Spring Eats & Perfect Transplanting Weather

Apr 10, 2017

All that winter rain has become blooming and eating wonders in our gardens. Aside from the assorted greens—bok choy, broccoli, chard, kales, and lettuces—that we’ve been enjoying all winter, now there are artichokes and peas and beets to center our meals and munchies. And the blooms! Nasturtiums and the first bearded irises and roses and a monster 8-foot-tall succulent. Yay for Spring!

Five different varieties of artichokes have given us a real taste-test treat. So far, one seems dry , whereas another has more flavor, and a third has more flesh. All provide a great excuse to enjoy mayonnaise, although I’ve been “needing” less because the flesh is tastier.



My husband prefers the peas he must shell, eating only the little internal nibblets. I grow several varieties—Burpeanna Early, Cascadia, Frosty, Little Marvel, Sabre, and Wando.

I prefer the sugar snap type, eating the entire pod. I depend on Sugar Snap and Super Sugar Snap, planting two cages worth. I also grow an additional cage of the dwarf versions—Sugar Daddy and Sugar Ann. But the fruits from the taller plants I’ve found to be more succulent and plentiful, although the plants are more gangly and therefore need a second story of my cages.



Perfect Transplant Weather
Our daytime temperatures of high 70s and nighttime temperatures of high 50s continue to be perfect weather for transplanting.

I just planted several new bearded irises and echiums and mimulus (the more drought-tolerant ones). My technique is this:
—Transplant in the late afternoon, when the sun is low in the sky. This timing will enable the plant to recuperate overnight from the transplanting procedure before being subjected to direct sun the next day.
—Dig a hole a foot wide and a foot deep.
—If transplants have roots growing in potting mix, massage and “tickle” the root ball to release most of it into the hole.
—Mix this mix with the soil dug from the hole. This will provide a “half-way house” of native soil and potting mix for the roots to grow in as they adapt to their new home.
—As you hold the transplant in the air, the roots now dangling down, rip off any straggling roots that are longer than the main concentrated clump that’s about 3 or 4 inches in size.
—Scoop out about half of the mixed soil from the hole.
—With one hand, hold the transplant in the hole so the root clump hangs straight down in the hole.
— With the other hand, scoop the mixed soil around the root clump so that the transition point from roots to stem is about one inch below the remaining soil.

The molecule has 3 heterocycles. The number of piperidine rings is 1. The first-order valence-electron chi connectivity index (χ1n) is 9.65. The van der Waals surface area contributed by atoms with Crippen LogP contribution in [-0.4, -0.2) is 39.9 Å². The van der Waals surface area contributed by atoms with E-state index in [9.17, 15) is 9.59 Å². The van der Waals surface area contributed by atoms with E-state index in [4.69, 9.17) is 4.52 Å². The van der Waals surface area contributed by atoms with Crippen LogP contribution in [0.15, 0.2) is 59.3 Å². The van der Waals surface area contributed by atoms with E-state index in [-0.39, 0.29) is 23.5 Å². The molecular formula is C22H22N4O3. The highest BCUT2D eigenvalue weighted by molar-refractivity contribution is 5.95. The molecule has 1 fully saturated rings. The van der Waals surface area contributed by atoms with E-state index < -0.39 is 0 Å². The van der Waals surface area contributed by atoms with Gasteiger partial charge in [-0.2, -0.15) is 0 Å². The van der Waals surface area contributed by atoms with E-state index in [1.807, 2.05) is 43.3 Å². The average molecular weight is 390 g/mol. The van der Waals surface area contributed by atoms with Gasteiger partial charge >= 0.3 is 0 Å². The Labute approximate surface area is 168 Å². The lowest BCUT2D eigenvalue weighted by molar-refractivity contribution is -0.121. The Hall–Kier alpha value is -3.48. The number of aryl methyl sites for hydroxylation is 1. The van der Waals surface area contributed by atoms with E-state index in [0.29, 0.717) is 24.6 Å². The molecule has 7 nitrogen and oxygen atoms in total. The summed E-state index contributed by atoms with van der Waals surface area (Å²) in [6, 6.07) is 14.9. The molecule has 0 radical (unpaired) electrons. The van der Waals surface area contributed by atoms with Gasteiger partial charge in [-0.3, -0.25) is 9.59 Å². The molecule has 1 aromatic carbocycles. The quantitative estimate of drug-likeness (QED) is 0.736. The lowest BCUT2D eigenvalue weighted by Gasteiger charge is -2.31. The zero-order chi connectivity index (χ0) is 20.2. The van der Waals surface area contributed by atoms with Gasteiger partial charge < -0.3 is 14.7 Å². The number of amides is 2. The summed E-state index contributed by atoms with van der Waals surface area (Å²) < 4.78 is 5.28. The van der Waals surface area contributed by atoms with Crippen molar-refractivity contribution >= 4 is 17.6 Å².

—Rearrange mixed soil and native soil to form a berm or “donut” around the transplant so the watering hole is about 1 inch deep and 6 inches out from the plant stem.
—With fingertips, press mixed soil in the hole around the root clump.
—Fill “donut” with water three times to assure that it’s fully moistened the entire extended root zone area.
—If the plant is tender, provide a piece of cardboard or fencing to shade it from the mid-to-late-afternoon direct sun for a week or so.
—In 2 days, fill the “donut” again.
—In another 4 days, fill again.
—From then, water as necessary depending on your soil and the weather.


Pathway up my hillside garden.


Bed full of beets.


First bearded iris


Yellow clivia.


Rat-tail cactus in bloom.


The monster succulent.


Monster succulent, up close.


Species poinsettia—now is their “normal” blooming time and form.


For more advice and insight from Yvonne Savio, please visit


Yvonne Savio grew up and still lives on a 3/4-acre hillside city lot in Pasadena, growing fruits, vegetables, and flowers year-round in manure- and compost-amended gardens. From years of gardening, she knows what “harvested at the perfect moment of ripeness” means and is passionate about enabling others to enjoy the benefits of “growing your own.”

Yvonne earned degrees in journalism, English literature, art and photography from California State University at Los Angeles and Sacramento; her horticulture degree is from American River College, Sacramento. For 15 years, she worked in the Botany and Vegetable Crops Cooperative Extension Departments at the University of California, Davis, where she conferred with Statewide Vegetable Specialists regarding cultural and postharvest handling techniques. In the early 1980s she helped initiate and develop the Master Gardener Program in Yolo County. From 1994-2015, she managed the Los Angeles County Master Gardener Program, teaching 1,183 volunteers who then helped 1.3 million residents to garden more sustainably.

Yvonne maintains demonstration and trial gardens in Southern and Northern California, specializing in drought-tolerant techniques for growing vegetables, fruits, perennials, roses, and succulents. She documents the creative fun stuff of repurposed tools and garden art. She loves chatting with gardening groups; for more of her presentation topics. see

More Yvonne Savio posts:
Nipped by Frost?
Yvonne’s Basic Pruning Overview
Planting Tomatoes
Yvonne Talks Tomatoes & Tomatomania






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